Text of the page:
Elise Ditta (USA) graduated from Calvin College with degrees in international development and Spanish. As a student, she studied and volunteered in Honduras and Guatemala. After graduation she returned to Honduras, working for the Mennonite Central Committee and later with the Association for a More Just Society, a group that works with victims of violent crime and corruption.
  Aref Dostyar (Afghanistan) is a Fulbright Scholar. He holds a bachelor’s degree in political science and economics. Aref is the founder of Afghans for Progressive Thinking (APT), an organization that works with university students to promote a culture of tolerance, openness and respect. He now serves as chair of APT's board of directors.
  Berhan Taye Gemeda (Ethiopia) graduated from Malmö University with a B.A. degree in international relations. She recently worked for the Conflict Early Warning and Response Mechanism at the Intergovernmental Authority on Development in Addis Ababa, Ethiopia. Previously, she served as the president of the Association of Foreign Affairs in Malmö and interned at the Life and Peace Institute in Uppsala, Sweden.
  Aimee Sarah George (Singapore) holds a B.A. in political science and globalization studies from Gettysburg College. Through the Jesuit Volunteer Corps, she worked with resettled refugee communities in the U.S. She has worked as a community development trainer for refugees on the Thai-Burma border and a consultant for youth empowerment programs in South Africa. Aimee also is a former fellow of the International Justice Mission in Thailand, where she supported anti-human trafficking programs.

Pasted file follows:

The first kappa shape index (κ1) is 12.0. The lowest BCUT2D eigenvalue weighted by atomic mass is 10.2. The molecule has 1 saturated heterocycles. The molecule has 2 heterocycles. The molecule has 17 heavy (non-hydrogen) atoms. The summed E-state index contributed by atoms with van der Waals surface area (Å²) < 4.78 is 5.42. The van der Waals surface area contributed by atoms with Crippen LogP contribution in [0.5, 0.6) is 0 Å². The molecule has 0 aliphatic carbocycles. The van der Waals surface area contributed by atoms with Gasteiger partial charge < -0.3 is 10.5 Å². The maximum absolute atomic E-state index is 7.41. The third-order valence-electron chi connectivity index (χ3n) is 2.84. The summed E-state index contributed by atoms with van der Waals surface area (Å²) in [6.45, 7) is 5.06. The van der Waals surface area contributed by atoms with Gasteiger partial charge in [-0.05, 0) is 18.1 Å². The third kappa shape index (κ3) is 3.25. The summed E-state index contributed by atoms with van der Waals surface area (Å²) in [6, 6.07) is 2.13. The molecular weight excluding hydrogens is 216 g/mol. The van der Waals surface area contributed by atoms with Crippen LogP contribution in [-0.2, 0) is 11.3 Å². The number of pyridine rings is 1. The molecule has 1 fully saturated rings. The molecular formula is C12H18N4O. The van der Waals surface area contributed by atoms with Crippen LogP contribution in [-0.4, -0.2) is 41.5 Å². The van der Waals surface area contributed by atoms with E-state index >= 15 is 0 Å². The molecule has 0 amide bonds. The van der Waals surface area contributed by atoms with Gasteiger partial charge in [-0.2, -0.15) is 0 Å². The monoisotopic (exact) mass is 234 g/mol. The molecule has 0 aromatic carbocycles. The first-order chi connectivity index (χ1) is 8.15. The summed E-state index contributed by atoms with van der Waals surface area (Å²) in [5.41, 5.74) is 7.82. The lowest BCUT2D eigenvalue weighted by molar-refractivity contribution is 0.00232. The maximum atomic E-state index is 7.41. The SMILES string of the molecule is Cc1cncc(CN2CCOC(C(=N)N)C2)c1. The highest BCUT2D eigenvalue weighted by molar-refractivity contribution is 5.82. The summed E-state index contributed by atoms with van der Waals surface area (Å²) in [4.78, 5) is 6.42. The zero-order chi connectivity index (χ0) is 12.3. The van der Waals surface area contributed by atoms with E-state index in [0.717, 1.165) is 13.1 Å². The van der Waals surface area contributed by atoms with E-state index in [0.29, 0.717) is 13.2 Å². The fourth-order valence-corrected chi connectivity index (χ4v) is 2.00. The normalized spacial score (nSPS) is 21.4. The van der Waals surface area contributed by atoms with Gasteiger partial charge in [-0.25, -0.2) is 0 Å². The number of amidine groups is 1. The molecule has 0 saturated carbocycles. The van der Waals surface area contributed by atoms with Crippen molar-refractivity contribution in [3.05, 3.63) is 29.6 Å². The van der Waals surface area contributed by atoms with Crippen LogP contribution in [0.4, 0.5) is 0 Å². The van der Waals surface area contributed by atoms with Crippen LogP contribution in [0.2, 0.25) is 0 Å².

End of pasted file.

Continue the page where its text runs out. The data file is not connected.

Emerson Kamara (Sierra Leone) graduated from Fourah Bay College at the University of Sierra Leone with B.A. degrees in history and sociology. He recently served as the director of Peacelinks Sierra Leone, a group that promotes citizenship among young people. He has facilitated many peace-related workshops for youth in Sierra Leone.
  Jenna Knapp (USA) graduated from the University of Notre Dame with degrees in international peace studies and anthropology. She co-founded Proyecto Cuentame, a creative writing initiative in El Salvador’s juvenile detention centers. She also has lived in Kampala, Uganda, working at a rehabilitation home for young men who once lived on Kampala’s streets.

Joyce Mutoka (Kenya) earned a B.A. degree in international law from University College Roosevelt in the Netherlands. She has worked for nongovernmental and governmental organizations in East Africa, focusing on reconciliation, human rights and governance. She also is the co-founder of Chanzo, a Kenyan organization that promotes reading as a tool for reconciliation.